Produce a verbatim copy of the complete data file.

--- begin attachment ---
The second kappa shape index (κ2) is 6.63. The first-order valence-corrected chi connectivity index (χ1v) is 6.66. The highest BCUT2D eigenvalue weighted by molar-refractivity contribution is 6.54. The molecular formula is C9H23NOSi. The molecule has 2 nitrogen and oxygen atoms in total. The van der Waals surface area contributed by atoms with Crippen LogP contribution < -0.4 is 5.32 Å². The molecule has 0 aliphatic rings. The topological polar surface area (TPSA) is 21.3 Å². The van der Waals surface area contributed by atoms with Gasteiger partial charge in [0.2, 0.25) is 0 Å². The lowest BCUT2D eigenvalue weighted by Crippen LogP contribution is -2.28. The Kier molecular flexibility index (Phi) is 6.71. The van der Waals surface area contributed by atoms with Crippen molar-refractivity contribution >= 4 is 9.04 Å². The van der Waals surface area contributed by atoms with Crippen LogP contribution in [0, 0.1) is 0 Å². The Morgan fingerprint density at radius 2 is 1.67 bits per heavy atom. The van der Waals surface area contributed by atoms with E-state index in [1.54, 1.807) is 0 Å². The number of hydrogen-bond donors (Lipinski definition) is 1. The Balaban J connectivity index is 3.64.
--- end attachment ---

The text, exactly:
The second kappa shape index (κ2) is 6.63. The first-order valence-corrected chi connectivity index (χ1v) is 6.66. The highest BCUT2D eigenvalue weighted by molar-refractivity contribution is 6.54. The molecular formula is C9H23NOSi. The molecule has 2 nitrogen and oxygen atoms in total. The van der Waals surface area contributed by atoms with Crippen LogP contribution < -0.4 is 5.32 Å². The molecule has 0 aliphatic rings. The topological polar surface area (TPSA) is 21.3 Å². The van der Waals surface area contributed by atoms with Gasteiger partial charge in [0.2, 0.25) is 0 Å². The lowest BCUT2D eigenvalue weighted by Crippen LogP contribution is -2.28. The Kier molecular flexibility index (Phi) is 6.71. The van der Waals surface area contributed by atoms with Crippen molar-refractivity contribution >= 4 is 9.04 Å². The van der Waals surface area contributed by atoms with Crippen LogP contribution in [0, 0.1) is 0 Å². The Morgan fingerprint density at radius 2 is 1.67 bits per heavy atom. The van der Waals surface area contributed by atoms with E-state index in [1.54, 1.807) is 0 Å². The number of hydrogen-bond donors (Lipinski definition) is 1. The Balaban J connectivity index is 3.64.